When you think about a sponge, you probably think of something used to wash the dishes in your home. But, believe it or not, sponges are also a group of water-dwelling animals with about 5000-8000 known species (4,6)—and perhaps as many as 15,000 to 24,000 including those not yet discovered (2,6) —that actually have a lot in common with the squishy, water-absorbing things sitting next to your kitchen sink! These strange creatures, which live around the world (5) in oceans and smaller bodies of waters at both shallow and deep levels (2), come in all colors and sizes (2,5,6,) from half an inch (1.3 cm) to five feet and ten inches (178 cm) (6). Their bodies can have shapes that resemble cups, tubes, fans, trees, balls, shapeless blobs, and more (2). But whatever their shape, all sponges share an amazing physical feature that no other animals have: the cells that make up sponges’ bodies can move around freely and change forms, allowing sponges to constantly reshape their bodies (1,2). Most sponges also have special bodies adapted to a lifestyle known as filter-feeding (2,6). (The exceptions are a bizarre group of sponges which are carnivorous, feeding on small crustaceans (5,7)). Filter-feeding sponges pump water into their bodies through special holes, draw small food particles such as bacteria out of the water that comes in, and then let the water keep flowing through a network of canals until it leaves the sponge through one or more other holes (1,2,4,5,6). If you think this sounds pretty simple, you’re right. Sponges are so simplistic they may be the most ancient animals on Earth (2,3,6)!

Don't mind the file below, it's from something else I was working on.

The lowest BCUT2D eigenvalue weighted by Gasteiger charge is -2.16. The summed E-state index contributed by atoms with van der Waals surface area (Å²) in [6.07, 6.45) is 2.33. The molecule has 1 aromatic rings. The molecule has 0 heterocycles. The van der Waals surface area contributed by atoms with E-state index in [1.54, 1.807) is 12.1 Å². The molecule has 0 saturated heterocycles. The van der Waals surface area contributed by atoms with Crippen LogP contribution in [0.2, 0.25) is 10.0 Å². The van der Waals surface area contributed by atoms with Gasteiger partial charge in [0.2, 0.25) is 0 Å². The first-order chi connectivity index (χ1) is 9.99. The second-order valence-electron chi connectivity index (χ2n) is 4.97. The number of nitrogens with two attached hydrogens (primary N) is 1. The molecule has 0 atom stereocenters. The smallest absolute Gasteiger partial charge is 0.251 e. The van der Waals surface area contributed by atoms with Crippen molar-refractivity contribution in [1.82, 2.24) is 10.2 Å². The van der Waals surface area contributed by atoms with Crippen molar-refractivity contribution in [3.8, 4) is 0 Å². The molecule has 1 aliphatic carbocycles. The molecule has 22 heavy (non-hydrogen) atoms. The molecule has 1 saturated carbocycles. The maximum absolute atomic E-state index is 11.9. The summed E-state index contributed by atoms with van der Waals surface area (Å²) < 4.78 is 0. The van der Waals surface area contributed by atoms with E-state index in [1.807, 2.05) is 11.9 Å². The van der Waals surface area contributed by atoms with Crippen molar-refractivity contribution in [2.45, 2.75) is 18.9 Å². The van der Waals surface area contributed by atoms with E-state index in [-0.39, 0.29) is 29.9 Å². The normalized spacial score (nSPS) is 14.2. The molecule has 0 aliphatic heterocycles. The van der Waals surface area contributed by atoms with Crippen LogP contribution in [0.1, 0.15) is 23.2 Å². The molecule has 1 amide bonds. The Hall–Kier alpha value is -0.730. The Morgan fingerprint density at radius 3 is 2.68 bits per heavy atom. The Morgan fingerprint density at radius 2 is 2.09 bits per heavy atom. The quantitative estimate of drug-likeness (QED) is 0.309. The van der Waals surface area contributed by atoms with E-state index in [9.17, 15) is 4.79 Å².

- 1. “Introduction to Porifera. University of California Museum of Paleontology. 15 Aug. 2011. http://www.ucmp.berkeley.edu/porifera/porifera.html
- 2. Lavrov, Dennis. “Porifera: Sponges.” Tree of Life Web Project. 2009. 15 Aug. 2011. http://tolweb.org/Porifera/2464
- 3. Love, Gordon D., Emmanuelle Grosjean, Charlotte Stalvies, David A. Fike, John P. Grotzinger, Alexander S. Bradley, Amy E. Kelly, Maya Bhatia, William Meredith, Colin E. Snape, Samuel A. Bowring, Daniel J. Condon, and Roger E. Summons. “Fossil Steroids Record the Appearance of Demospongiae during the Cryogenian Period.” Nature 457.7230 (2009): 718-721.
- 4. Myers, Phil. “Phylum Porifera: Sponges.” Animal Diversity Web. University of Michigan Museum of Zoology. 2001. 15 Aug. 2011. http://animaldiversity.ummz.umich.edu/site/accounts/information/Porifera.html
- 5. “Porifera: Life History and Ecology.” University of California Museum of Paleontology. 15 Aug. 2011. http://www.ucmp.berkeley.edu/porifera/poriferalh.html
- 6. Thakur, Narsinh L. and Werner E. G. Müller. “Biotechnology Potential of Marine Sponges.” Current Science 86.11 (2004): 1506-1512.
- 7. Vacelet, J. and N. Boury-Esnault. “Carnivorous Sponges.” Nature 373.6512 (1995): 333-335.
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